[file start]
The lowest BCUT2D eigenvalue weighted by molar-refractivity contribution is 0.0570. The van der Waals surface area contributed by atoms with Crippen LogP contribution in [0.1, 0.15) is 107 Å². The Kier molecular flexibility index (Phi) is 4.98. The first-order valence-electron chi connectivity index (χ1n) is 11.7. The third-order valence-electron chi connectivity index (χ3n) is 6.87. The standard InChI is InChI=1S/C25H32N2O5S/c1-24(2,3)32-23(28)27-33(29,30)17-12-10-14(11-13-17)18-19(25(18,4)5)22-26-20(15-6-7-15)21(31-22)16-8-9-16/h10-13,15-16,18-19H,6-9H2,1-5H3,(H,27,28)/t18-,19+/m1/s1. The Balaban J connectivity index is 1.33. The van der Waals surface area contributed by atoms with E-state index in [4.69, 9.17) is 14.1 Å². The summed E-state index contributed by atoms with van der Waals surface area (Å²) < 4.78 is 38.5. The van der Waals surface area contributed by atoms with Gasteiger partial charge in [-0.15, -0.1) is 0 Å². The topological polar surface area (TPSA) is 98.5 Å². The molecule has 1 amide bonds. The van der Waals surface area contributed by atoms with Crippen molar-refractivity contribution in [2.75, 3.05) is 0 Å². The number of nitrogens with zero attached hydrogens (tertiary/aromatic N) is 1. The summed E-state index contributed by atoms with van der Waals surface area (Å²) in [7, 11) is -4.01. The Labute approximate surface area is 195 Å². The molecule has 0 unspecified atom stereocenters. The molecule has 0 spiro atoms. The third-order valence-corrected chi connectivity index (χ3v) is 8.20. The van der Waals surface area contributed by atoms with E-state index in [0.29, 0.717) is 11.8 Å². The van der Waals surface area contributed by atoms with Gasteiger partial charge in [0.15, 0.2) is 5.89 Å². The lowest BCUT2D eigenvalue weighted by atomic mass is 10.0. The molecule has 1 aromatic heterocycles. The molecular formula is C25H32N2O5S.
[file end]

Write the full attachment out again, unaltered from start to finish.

The lowest BCUT2D eigenvalue weighted by molar-refractivity contribution is 0.0570. The van der Waals surface area contributed by atoms with Crippen LogP contribution in [0.1, 0.15) is 107 Å². The Kier molecular flexibility index (Phi) is 4.98. The first-order valence-electron chi connectivity index (χ1n) is 11.7. The third-order valence-electron chi connectivity index (χ3n) is 6.87. The standard InChI is InChI=1S/C25H32N2O5S/c1-24(2,3)32-23(28)27-33(29,30)17-12-10-14(11-13-17)18-19(25(18,4)5)22-26-20(15-6-7-15)21(31-22)16-8-9-16/h10-13,15-16,18-19H,6-9H2,1-5H3,(H,27,28)/t18-,19+/m1/s1. The Balaban J connectivity index is 1.33. The van der Waals surface area contributed by atoms with E-state index in [4.69, 9.17) is 14.1 Å². The summed E-state index contributed by atoms with van der Waals surface area (Å²) < 4.78 is 38.5. The van der Waals surface area contributed by atoms with Gasteiger partial charge in [-0.15, -0.1) is 0 Å². The topological polar surface area (TPSA) is 98.5 Å². The molecule has 1 amide bonds. The van der Waals surface area contributed by atoms with Crippen molar-refractivity contribution in [2.75, 3.05) is 0 Å². The number of nitrogens with zero attached hydrogens (tertiary/aromatic N) is 1. The summed E-state index contributed by atoms with van der Waals surface area (Å²) in [7, 11) is -4.01. The Labute approximate surface area is 195 Å². The molecule has 0 unspecified atom stereocenters. The molecule has 0 spiro atoms. The third-order valence-corrected chi connectivity index (χ3v) is 8.20. The van der Waals surface area contributed by atoms with E-state index in [0.29, 0.717) is 11.8 Å². The van der Waals surface area contributed by atoms with Gasteiger partial charge in [0.15, 0.2) is 5.89 Å². The lowest BCUT2D eigenvalue weighted by atomic mass is 10.0. The molecule has 1 aromatic heterocycles. The molecular formula is C25H32N2O5S.